Environmental scientists conduct rigorous assessments of their data. This typically involves testing a wide variety of materials from research sites, including air, water, and soil samples, to determine environmental conditions and the impact of human activities on these elements. While conducting data analysis, environmental scientists develop hypotheses based on their findings and test results and conduct further analysis to confirm or revise their initial findings.

Prepare Conceptual Models

In addition to analyzing data, environmental scientists use data modeling software to assess the impact of planned or proposed activities on a site. Generally, these models are used to show the potential impact of contaminants on a proposed site and identify any adverse environmental impact that projects may have. For example, an environmental scientist working within the natural resource industry may model the impact of drilling and extraction on the surrounding environment.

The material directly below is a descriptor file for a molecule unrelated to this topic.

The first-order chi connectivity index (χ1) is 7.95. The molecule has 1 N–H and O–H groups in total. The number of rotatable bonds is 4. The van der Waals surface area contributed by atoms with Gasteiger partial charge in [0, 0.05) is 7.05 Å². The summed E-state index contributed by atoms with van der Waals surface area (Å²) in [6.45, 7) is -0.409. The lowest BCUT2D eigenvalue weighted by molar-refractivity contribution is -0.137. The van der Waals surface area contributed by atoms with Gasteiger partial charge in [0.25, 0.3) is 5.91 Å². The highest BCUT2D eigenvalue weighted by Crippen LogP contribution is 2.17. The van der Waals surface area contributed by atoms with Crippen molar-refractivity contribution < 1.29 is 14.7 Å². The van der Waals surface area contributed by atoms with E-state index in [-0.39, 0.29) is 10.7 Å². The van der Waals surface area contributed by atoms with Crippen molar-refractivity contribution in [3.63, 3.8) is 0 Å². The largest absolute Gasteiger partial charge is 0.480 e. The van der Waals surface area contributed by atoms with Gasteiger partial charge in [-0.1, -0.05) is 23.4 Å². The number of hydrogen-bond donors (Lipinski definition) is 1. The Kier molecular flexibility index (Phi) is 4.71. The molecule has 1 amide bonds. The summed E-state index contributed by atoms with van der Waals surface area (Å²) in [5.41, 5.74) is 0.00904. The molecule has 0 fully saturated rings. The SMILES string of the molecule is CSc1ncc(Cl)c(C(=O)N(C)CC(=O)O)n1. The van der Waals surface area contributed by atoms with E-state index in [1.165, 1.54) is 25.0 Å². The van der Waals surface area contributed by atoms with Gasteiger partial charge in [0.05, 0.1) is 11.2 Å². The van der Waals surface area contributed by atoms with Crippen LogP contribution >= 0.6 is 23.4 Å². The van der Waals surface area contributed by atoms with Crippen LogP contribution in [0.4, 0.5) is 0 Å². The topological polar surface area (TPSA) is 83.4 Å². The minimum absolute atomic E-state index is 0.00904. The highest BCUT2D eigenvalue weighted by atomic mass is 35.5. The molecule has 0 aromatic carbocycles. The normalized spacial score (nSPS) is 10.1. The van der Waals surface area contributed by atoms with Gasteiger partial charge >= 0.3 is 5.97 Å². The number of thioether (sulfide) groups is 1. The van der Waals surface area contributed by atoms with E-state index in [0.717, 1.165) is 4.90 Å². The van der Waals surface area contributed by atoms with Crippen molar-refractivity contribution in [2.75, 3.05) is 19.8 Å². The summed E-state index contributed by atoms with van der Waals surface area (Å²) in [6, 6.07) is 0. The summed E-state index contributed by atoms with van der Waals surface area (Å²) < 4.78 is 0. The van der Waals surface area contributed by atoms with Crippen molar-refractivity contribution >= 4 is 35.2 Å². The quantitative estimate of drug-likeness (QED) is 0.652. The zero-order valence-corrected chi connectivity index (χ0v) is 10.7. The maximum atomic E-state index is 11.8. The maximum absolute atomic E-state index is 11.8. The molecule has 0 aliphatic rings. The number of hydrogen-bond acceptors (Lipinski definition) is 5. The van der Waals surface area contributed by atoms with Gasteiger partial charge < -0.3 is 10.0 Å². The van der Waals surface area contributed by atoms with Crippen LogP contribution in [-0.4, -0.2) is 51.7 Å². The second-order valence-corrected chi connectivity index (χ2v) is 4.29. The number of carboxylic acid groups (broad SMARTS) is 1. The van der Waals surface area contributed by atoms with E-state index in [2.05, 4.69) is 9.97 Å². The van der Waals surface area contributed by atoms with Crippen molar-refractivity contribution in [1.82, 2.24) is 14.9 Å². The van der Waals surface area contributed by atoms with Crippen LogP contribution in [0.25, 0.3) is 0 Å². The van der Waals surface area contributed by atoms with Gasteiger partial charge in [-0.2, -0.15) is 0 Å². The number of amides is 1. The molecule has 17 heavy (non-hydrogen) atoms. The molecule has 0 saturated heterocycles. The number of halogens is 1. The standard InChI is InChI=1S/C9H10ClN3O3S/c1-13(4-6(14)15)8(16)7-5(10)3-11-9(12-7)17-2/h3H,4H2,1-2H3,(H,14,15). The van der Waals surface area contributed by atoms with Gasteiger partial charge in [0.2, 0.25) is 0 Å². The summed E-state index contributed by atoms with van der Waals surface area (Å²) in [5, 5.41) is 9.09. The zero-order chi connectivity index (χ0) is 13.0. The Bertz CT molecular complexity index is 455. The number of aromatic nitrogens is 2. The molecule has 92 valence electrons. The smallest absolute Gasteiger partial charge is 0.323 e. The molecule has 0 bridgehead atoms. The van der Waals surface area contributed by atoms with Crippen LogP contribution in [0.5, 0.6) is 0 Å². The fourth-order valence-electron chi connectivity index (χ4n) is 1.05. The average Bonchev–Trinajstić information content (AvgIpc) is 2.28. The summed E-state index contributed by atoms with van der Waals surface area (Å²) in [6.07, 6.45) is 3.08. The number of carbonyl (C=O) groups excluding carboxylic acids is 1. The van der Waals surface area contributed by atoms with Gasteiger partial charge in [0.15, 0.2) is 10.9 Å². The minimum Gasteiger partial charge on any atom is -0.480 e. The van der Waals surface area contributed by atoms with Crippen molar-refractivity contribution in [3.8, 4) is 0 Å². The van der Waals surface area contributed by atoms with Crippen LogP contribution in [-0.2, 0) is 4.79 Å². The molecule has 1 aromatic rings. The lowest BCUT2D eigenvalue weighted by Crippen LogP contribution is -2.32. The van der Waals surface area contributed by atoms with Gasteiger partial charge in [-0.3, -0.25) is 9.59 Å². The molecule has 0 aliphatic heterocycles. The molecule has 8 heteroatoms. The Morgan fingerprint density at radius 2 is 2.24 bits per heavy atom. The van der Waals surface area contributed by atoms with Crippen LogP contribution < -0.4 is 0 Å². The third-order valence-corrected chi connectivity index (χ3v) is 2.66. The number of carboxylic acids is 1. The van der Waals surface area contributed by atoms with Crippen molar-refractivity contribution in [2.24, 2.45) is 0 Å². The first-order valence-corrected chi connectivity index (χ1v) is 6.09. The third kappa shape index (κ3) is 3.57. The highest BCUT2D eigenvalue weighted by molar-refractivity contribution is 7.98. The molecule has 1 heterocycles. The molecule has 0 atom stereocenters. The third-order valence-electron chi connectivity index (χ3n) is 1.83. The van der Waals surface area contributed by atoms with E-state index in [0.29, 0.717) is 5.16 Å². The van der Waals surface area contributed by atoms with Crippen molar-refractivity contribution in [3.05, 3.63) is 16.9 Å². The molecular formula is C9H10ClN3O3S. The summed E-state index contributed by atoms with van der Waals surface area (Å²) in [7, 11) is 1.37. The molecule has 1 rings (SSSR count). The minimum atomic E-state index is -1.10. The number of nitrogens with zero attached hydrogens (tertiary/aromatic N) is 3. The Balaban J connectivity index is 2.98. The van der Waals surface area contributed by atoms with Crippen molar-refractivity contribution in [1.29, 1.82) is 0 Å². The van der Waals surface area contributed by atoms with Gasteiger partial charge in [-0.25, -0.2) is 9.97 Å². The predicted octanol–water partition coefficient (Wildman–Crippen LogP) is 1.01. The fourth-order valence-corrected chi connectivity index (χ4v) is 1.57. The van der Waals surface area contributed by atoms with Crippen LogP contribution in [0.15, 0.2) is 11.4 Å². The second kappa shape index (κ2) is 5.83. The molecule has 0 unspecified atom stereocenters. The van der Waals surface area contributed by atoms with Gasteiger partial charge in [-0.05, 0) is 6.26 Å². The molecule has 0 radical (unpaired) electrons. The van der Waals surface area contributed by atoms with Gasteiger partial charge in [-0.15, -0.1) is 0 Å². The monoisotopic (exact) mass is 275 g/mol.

Develop Reports and Presentations

Based on their data analysis and models, environmental scientists prepare detailed reports and presentations regarding environmental risks and impact. Depending on the field in which they work, environmental scientists may present these reports to stakeholders, the scientific community, or the general public. Environmental scientists may need to prepare and present several versions of their reports for different audiences to ensure that their data is clear and actionable.